Patterson’s rise to the status of first-choice goalkeeper has been a wonderful story. There is always something special about a homegrown talent making the jersey his own, and even more so when it ends with a promotion.
With an organised and ruthlessly efficient defence in front of him, Patterson has come of age recently, with a succession of fine performances and a command of his penalty area that belies his tender years. His save from Sam Vokes at Wembley was a key moment in the playoff final, as he stood strong and blocked a shot from the Wycombe striker.
He has made a compelling case to be Sunderland’s first-choice goalkeeper for next season, and the most encouraging thing is that he has plenty of room for improvement. How he progresses during the next few years will be something to keep a keen eye on.
Certain footballers seem to embody a manager’s philosophy and demeanour. They can strike up a rapport with their boss without much effort, and can quickly establish themselves as one of the club’s on-field generals.
The relationship between Bailey Wright and Alex Neil is proof positive of this. The teak-hard Australian was always a reliable and commanding presence at the back, but since Neil’s arrival, he has raised his game and evolved into a warrior, someone for whom defending remains an art, and goals conceded are a matter of shame.
His partnership with Danny Batth has been key, and despite one or two iffy moments against Wycombe, they have been absolutely outstanding in recent weeks. Their influence has also rubbed off on Dennis Cirkin, who has generally looked much calmer alongside his two veteran teammates.
As living proof that a handful of underwhelming performances do not define a player’s status at a club, Evans has evolved from an anonymous midfield plodder to a dominant engine room general, and has forced many, myself included, to swallow a large slice of humble pie in the process.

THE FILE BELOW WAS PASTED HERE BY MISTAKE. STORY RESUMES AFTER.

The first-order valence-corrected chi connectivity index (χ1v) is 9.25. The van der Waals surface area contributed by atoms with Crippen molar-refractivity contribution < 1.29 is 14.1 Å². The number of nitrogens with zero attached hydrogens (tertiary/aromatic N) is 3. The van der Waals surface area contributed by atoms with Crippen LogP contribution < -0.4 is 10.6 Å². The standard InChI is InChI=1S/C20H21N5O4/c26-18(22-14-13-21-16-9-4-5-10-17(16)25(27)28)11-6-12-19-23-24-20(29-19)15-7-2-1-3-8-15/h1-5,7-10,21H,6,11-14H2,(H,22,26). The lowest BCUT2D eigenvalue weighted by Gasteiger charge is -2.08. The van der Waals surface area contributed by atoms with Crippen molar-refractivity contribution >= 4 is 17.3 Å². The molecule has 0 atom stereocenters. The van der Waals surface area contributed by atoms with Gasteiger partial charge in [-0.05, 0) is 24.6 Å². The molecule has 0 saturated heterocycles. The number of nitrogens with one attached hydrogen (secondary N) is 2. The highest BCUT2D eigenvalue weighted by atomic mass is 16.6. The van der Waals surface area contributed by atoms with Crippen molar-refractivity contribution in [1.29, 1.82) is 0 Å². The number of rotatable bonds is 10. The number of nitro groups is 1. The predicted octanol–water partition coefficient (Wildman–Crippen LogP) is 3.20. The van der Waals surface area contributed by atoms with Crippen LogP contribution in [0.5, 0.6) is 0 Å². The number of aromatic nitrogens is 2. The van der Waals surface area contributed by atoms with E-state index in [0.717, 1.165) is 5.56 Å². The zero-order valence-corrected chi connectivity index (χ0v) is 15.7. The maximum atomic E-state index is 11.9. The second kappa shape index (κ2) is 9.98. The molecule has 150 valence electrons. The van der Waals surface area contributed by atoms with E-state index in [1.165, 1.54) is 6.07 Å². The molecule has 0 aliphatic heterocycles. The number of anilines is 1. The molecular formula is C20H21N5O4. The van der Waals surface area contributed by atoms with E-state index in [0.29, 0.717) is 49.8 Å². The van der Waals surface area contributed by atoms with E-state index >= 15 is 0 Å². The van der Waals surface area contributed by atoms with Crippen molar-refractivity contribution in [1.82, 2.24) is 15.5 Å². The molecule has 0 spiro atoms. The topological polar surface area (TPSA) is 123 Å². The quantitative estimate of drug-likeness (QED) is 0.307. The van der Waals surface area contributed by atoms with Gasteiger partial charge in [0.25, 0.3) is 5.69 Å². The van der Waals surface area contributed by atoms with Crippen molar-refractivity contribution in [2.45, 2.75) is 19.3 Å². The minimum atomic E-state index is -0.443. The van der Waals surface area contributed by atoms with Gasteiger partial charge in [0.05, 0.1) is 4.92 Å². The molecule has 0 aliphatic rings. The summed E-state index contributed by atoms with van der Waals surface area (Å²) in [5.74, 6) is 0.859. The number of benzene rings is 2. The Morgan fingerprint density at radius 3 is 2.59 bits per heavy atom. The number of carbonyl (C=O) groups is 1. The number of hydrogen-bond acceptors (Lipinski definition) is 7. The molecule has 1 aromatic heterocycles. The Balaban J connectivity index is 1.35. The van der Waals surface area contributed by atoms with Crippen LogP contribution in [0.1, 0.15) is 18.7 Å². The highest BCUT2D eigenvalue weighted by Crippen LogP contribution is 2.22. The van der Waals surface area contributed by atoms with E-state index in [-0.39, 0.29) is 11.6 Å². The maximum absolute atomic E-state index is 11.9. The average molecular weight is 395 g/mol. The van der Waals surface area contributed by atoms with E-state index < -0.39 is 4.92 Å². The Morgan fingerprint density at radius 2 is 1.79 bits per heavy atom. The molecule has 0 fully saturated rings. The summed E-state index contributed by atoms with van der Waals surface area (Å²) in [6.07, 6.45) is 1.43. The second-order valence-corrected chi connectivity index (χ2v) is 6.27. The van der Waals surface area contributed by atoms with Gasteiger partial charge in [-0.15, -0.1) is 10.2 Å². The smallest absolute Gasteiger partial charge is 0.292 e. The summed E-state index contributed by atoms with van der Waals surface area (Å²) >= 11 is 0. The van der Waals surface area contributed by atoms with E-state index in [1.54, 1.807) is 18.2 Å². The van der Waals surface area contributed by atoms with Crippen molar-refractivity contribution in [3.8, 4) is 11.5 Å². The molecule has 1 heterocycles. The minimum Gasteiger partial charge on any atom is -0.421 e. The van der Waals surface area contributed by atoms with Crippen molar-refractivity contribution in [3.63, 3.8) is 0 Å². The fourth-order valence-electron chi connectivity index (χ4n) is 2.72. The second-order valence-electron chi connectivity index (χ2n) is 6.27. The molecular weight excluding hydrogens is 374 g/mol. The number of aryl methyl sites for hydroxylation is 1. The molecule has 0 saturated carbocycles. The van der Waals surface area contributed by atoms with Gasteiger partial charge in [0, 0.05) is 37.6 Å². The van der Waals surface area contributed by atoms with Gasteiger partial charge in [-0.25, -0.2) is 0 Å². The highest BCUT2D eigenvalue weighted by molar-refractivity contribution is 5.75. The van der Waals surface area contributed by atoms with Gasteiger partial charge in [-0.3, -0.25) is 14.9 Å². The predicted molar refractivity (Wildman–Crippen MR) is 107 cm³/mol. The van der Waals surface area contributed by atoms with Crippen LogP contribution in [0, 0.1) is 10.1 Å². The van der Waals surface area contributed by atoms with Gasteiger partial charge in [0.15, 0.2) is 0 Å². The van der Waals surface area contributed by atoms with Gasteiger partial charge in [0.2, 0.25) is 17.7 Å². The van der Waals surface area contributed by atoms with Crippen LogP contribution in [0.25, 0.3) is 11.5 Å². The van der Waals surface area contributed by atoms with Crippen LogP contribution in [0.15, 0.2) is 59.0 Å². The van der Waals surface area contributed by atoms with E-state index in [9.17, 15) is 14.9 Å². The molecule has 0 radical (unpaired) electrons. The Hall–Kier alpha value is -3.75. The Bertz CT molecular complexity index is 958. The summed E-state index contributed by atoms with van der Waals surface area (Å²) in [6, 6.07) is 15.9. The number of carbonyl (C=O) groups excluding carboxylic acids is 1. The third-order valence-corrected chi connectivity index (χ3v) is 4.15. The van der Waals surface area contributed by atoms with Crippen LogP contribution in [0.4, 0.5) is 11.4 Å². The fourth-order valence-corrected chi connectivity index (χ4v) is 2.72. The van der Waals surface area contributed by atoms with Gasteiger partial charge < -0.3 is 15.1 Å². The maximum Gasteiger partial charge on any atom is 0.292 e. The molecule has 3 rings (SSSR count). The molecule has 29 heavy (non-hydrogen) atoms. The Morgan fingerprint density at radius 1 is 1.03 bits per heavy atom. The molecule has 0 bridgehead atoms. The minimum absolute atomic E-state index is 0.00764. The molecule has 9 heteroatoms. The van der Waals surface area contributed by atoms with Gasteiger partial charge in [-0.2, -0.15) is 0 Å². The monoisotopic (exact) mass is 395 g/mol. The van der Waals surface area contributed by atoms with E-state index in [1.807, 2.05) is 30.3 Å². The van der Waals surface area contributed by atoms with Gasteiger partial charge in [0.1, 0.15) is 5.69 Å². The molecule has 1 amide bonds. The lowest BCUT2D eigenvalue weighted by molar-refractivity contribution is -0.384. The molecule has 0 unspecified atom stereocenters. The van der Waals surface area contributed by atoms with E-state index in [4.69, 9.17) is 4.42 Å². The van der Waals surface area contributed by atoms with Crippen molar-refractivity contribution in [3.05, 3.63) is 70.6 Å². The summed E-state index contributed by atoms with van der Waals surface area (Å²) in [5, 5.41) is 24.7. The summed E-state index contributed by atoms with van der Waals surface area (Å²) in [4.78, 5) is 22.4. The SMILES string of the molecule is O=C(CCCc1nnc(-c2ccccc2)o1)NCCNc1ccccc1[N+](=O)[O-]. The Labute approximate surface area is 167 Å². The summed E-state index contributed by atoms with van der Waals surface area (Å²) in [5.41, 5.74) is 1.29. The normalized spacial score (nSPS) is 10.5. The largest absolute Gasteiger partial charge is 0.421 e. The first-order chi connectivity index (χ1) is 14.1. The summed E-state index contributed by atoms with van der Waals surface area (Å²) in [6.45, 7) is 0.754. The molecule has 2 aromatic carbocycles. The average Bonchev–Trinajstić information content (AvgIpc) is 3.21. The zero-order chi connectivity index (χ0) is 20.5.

Seemingly inspired by Neil’s down-to-brass-tacks management style, the NI international has bulldozed his way through game after game, keeping things ticking over in midfield and providing a shining example of leadership and professionalism for his teammates.
Now assured of a place in the history books as the only Sunderland captain to win promotion via the playoffs, Evans will likely be one of the key figures next season, as we attempt to ensure Championship survival.
Unlike fellow homegrown talents such as Dan Neil, Embleton has often been something of a conundrum since he became a first-team regular.
By common consensus, he didn’t have the necessary attributes to play as a winger, and with Alex Pritchard solidly established in the number ten position, there were question marks about exactly where Embleton could slot in and how big a role he could play.
After shuffling his pack, Neil solved the problem by utilising Embo as a deep-lying playmaker, giving him the freedom and the space to make things happen in midfield, and it has worked a treat. His passing and vision have been critical recently, and his rampaging run and goal in the playoff final set us on our way.
Embleton is the kind of player who will relish the opportunity to play in the Championship, and it will be fascinating to see how he adapts.
Given that he is the club’s longest-serving player, Gooch’s tearful post-match celebrations on Saturday would’ve moved a heart of stone, and they were rich reward for what has been a sterling effort from the American over the past couple of months. He has often been the subject of criticism over the years, but his love for the club is transparent, and Neil clearly understands that.
Deployed in a more defensive role in recent times, where his energy and work rate can be better utilised, the change of position has worked superbly, as he has found a level of consistency and effectiveness that had previously eluded him. He also uses the ball much more effectively in attack, and has added some genuine variation to his game, to impressive effect.
Roberts’ pedigree was not in doubt before he arrived at the club. The former Manchester City and Celtic attacker had all the talent and potential, but his career had been littered with loan spells and inconsistency. At twenty five, his move to the Stadium of Light felt crucial.
After a slow start, Roberts began to hit his straps, and as the season reached its climax, he started to show exactly why he was so highly-rated.
He has the big game mentality that a Sunderland attacker needs, the confidence to trust in his own ability, and the skill to make things happen. If we can secure him on a longer deal, it will be mutually beneficial: we get a classy player, and he in turn can find a football home, somewhere where he can enjoy regular game time and become a key member of the team.